Janet Lim-Napoles left the Ospital ng Makati (OsMak) late Thursday night after a Makati City court ordered her immediate return to her detention quarters at Fort Santo Domingo in Santa Rosa, Laguna.
Napoles was strong enough to walk from the hospital entrance to the van that took her to the detention facility.
There were initial reports that the main respondent in the multi-million pork barrel scam case had left the hospital earlier without the media knowing it. Her lawyer, Bruce Rivera, had said the transfer back to Fort Santo Domingo was deliberately kept under wraps for “security reasons.”
“Maraming kalaban (Too many enemies),” Rivera explained, an apparent reference to the people Napoles had implicated in the scam.
But the Philippine National Police confirmed that Napoles was still in the hospital, and that she would be transferred to her detention facility later in the night.
She left the hospital under heavy police escort at 9:37 p.m.
On Thursday morning, OsMak officials presented the discharge order for Napoles and a progress report on her medical condition to the Makati Regional Trial Court, and the court ruled that the order “must be implemented immediately.”
Napoles stayed for more than month at the hospital following surgery to remove a tumor in her uterus on April 23. Her stay at OsMak has been prolonged after attending doctors said she had vaginal bleeding and it was too risky for her to be transferred back to Fort Santo Domingo.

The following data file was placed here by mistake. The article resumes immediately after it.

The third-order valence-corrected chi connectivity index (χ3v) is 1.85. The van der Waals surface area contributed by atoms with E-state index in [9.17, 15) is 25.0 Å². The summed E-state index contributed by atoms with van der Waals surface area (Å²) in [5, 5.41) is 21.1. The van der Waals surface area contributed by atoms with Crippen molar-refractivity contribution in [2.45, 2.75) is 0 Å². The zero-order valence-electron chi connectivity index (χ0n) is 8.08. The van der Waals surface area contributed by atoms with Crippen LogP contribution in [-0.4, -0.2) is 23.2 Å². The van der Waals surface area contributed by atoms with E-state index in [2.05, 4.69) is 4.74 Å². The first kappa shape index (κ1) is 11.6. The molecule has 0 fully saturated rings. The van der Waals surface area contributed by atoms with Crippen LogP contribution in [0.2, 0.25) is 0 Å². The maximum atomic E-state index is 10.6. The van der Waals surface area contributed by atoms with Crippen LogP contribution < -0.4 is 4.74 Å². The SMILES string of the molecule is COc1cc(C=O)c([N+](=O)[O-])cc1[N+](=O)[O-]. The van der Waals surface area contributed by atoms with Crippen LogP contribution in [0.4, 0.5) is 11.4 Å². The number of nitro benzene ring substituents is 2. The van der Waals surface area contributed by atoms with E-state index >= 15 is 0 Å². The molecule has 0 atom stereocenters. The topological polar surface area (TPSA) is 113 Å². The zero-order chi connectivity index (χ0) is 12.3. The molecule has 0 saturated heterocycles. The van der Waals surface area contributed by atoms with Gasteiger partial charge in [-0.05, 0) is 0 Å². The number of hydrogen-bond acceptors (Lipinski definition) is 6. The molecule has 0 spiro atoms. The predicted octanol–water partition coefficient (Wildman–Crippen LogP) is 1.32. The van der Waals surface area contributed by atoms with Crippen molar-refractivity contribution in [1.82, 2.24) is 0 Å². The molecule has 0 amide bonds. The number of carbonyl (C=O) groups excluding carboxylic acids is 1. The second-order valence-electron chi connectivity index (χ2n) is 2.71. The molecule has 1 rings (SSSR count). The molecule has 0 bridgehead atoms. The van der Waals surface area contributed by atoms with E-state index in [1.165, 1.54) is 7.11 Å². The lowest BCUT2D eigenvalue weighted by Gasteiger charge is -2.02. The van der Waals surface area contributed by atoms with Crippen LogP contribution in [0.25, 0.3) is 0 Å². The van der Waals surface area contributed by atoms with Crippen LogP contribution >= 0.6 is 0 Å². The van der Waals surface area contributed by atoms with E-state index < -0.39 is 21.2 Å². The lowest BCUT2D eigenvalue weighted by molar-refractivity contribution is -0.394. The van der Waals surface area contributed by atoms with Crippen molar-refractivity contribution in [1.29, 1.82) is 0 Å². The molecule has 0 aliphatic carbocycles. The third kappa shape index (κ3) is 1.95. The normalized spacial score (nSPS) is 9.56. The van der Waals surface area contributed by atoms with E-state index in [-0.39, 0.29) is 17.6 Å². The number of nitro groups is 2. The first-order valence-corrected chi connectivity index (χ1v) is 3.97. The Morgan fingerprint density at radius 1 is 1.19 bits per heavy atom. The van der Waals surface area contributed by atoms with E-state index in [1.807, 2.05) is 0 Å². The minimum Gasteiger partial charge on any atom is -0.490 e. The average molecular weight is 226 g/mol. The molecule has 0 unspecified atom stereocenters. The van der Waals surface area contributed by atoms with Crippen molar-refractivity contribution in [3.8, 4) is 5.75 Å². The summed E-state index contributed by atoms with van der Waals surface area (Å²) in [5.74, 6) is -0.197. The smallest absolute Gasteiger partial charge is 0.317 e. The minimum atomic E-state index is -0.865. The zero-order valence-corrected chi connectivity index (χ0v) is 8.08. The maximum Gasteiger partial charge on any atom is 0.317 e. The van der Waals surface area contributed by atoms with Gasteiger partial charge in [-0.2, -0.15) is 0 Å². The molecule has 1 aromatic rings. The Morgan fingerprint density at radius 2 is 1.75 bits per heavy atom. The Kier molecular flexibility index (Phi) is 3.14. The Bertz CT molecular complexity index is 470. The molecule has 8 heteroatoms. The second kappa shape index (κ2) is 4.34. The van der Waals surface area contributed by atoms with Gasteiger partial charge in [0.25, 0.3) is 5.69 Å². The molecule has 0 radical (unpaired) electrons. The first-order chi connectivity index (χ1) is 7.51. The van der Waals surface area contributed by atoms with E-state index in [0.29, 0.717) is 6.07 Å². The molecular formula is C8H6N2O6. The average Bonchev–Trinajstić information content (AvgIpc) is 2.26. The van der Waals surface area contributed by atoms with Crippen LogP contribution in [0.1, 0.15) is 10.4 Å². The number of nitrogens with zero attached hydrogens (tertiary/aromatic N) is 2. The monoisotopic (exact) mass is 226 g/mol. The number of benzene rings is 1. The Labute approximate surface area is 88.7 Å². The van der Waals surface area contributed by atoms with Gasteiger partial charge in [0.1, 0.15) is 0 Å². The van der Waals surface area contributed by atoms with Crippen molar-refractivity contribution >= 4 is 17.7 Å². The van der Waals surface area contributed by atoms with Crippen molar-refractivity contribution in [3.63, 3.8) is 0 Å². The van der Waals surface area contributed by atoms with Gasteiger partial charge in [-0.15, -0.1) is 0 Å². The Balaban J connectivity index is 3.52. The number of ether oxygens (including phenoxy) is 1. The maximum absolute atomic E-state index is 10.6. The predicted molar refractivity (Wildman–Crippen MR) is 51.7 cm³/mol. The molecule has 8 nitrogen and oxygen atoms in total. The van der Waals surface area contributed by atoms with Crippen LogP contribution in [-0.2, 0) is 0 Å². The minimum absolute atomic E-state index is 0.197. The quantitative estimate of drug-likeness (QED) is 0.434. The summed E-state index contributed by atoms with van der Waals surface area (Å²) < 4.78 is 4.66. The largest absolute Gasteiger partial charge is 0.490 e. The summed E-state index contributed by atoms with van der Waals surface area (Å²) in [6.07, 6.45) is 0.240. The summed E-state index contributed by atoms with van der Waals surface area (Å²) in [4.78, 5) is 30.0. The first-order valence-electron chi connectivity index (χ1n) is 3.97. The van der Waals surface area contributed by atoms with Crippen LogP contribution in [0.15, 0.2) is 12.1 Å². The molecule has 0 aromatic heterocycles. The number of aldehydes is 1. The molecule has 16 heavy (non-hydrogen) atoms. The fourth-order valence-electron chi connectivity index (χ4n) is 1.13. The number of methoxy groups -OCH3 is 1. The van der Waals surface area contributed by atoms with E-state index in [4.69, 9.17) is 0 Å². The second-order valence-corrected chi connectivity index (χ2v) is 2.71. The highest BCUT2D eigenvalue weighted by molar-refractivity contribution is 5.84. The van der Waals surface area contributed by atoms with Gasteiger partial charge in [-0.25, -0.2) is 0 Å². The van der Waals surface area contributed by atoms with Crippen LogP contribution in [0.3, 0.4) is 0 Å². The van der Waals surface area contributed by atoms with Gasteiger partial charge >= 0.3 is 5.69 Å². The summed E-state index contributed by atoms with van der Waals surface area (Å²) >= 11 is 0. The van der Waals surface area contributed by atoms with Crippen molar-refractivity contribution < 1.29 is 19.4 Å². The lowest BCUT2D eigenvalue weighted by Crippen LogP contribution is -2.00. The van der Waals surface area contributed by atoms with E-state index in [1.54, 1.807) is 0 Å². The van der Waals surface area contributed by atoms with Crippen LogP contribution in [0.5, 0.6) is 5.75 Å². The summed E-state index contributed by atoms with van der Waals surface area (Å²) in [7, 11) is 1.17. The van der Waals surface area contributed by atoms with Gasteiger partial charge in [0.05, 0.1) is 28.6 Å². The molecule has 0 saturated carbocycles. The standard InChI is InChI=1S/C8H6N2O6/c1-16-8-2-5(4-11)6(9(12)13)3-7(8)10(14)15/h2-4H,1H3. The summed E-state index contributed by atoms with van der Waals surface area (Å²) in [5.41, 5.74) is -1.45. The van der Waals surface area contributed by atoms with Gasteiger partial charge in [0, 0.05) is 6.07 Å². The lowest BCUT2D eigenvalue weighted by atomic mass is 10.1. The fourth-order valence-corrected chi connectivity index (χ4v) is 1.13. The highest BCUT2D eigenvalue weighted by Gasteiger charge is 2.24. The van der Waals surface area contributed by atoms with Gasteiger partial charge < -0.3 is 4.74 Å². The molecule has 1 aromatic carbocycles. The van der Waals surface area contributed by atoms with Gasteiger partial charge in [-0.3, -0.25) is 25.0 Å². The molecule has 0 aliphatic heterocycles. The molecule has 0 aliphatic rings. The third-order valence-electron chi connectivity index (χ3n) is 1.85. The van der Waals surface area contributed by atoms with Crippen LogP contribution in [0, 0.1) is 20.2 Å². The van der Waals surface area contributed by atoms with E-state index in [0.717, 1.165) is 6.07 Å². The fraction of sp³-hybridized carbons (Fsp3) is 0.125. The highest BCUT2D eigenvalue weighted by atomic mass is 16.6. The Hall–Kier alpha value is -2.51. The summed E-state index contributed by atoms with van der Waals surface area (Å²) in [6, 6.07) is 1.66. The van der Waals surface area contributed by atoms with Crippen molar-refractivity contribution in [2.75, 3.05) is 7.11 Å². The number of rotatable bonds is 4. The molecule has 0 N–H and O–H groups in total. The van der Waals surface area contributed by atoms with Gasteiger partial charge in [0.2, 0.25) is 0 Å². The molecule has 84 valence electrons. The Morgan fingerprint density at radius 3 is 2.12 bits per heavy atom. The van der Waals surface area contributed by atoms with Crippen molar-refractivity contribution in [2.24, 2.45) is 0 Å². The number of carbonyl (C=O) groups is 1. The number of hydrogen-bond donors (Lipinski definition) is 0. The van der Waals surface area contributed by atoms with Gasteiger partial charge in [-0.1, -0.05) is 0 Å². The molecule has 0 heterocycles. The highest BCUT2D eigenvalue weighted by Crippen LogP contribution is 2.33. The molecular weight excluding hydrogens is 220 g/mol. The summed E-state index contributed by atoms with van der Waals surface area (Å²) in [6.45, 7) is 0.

The discharge order and progress report indicated that the bleeding had subsided enough for Napoles to be discharged.
Dr. Perry Peralta, OsMak director, said the latest report on Napoles’ condition, covering May 26 to 28, was prepared by Dr. Florentina A. Villanueva, the hospital’s medical team leader.
The report said Villanueva visited Napoles at 2 p.m. last Monday to check on her
bleeding and how she responded to her medication.
Napoles said “konti na lang ang bleeding [the bleeding was minimal].” On Tuesday, Napoles told Villanueva that she has not worn a pad since morning.
On Wednesday at 4 p.m., Napoles was lying in bed, reading a newspaper, “in a sad mood and crying,” Villanueva reported.
“She said nobody wanted to believe her and that everyone was making fun of her and making her life a circus,” the doctor said.
Doctors Elsie Badillo-Pascua and Efren Domingo instructed Villanueva to order Napoles’ discharge after she updated them by phone on Wednesday.
The doctors recommended that Napoles have a follow-up examination with a private endocrinologist and cardiologist.
They prescribed aftercare instructions such as “Mrs. Napoles must have a regular guard, preferably a nurse, at all times,” the report said.
The patient must also be stress-free and must not lift anything heavier than five kilos.
Villanueva and the attending physicians are confident that the bleeding will not occur again if Napoles complies with the aftercare prescriptions.
“She [Napoles] must be kept in bed most of the time with toilet privileges for at least one month,” she said.